Residency requirements for naturalization candidates

| Apr 13, 2021 | US Immigration Law

The naturalization process provides a path to citizenship for resident immigrants living in Texas. A strict list of requirements applies to immigrants who wish to become U.S. citizens, but the benefits are well worth the trouble.

Eligibility requirements

The path to nationalization is not complicated for immigrants who meet all criteria. Interested parties can find the complete list of requirements on the website maintained by USCIS. These requirements are also part of the Immigration and Nationality Act.

Applicants for naturalization must have already reached 18 years old and be permanent residents of the U.S. for at least five years. The five-year residency requirement becomes reduced to three years for immigrants married to a United States citizen.

Applicants must demonstrate their presence in the country for a minimum of 30 months of the five years preceding their applications. They must also show they lived in their current states of residence for a three-month minimum before their applications become valid.

Applicants will increase their chances for a successful test and interview by ensuring that they are ready to demonstrate their ability to read, write, and speak in English. Applicants must satisfactorily pass a civics and history test. Successful applicants will also need to show good moral character during their time in the country.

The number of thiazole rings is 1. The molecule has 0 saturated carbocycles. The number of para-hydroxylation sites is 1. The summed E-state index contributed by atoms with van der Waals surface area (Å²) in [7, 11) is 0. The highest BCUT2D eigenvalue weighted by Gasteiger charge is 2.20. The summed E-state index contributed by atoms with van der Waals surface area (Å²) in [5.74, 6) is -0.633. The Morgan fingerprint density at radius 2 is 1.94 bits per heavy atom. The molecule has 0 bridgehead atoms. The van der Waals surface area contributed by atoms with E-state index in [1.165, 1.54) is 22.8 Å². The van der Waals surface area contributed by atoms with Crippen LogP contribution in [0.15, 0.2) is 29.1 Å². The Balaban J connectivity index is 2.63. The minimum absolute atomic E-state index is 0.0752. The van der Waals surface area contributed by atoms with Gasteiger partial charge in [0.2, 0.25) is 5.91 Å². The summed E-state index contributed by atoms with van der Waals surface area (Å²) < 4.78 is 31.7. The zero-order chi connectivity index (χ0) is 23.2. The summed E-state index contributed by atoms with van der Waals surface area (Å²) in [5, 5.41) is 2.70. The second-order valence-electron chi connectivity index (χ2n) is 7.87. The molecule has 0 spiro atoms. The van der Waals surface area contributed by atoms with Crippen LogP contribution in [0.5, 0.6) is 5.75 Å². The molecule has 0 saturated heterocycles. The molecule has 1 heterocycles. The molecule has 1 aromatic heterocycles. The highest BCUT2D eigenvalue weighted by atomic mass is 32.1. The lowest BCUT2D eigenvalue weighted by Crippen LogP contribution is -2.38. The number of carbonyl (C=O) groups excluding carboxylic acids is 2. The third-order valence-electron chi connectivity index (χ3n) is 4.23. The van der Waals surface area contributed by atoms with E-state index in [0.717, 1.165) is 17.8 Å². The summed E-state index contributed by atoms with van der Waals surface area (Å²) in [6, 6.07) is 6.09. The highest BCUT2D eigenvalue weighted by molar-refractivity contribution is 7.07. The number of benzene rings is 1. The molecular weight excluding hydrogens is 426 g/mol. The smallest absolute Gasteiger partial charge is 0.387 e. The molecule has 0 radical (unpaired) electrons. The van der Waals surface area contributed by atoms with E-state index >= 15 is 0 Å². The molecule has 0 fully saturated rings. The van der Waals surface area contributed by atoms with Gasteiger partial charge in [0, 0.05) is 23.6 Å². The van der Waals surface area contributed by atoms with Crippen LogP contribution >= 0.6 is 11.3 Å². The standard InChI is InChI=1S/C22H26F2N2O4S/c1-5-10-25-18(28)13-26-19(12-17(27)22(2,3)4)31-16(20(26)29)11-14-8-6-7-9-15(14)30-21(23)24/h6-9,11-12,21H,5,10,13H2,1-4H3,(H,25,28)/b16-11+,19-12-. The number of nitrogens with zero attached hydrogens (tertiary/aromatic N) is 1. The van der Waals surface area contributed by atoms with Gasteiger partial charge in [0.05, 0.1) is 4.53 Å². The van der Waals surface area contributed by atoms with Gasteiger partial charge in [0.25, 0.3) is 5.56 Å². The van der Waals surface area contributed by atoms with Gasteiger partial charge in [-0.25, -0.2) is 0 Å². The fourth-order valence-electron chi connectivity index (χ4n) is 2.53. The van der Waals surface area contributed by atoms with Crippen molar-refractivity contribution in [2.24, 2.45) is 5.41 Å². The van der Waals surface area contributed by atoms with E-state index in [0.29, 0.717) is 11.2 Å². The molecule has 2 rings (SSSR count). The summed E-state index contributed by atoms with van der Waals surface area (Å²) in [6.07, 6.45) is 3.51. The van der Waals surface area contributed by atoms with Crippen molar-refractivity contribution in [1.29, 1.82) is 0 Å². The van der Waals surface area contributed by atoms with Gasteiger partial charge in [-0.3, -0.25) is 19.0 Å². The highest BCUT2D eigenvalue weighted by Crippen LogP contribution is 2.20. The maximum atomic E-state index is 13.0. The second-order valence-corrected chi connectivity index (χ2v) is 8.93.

Application Process

A completed Form N-400 is the document needed to initiate the naturalization process. Applicants will need to prove at least five years of residency and submit applicable fees along with their applications. A marriage certificate applies when the applicant is married to a U.S. citizen.

The next step for the applicant is the testing and interview process. Applicants will need to prove their identities and produce residency cards before taking the interview. Applicants who pass their tests and who have their applications approved will receive notice to take an Oath of Allegiance. Once taking the oath, the applicant is a U.S. citizen.

The rules and regulations that comprise the U.S. immigration system are comprehensive and may require professional attention to navigate. An immigration attorney may prove helpful to this process.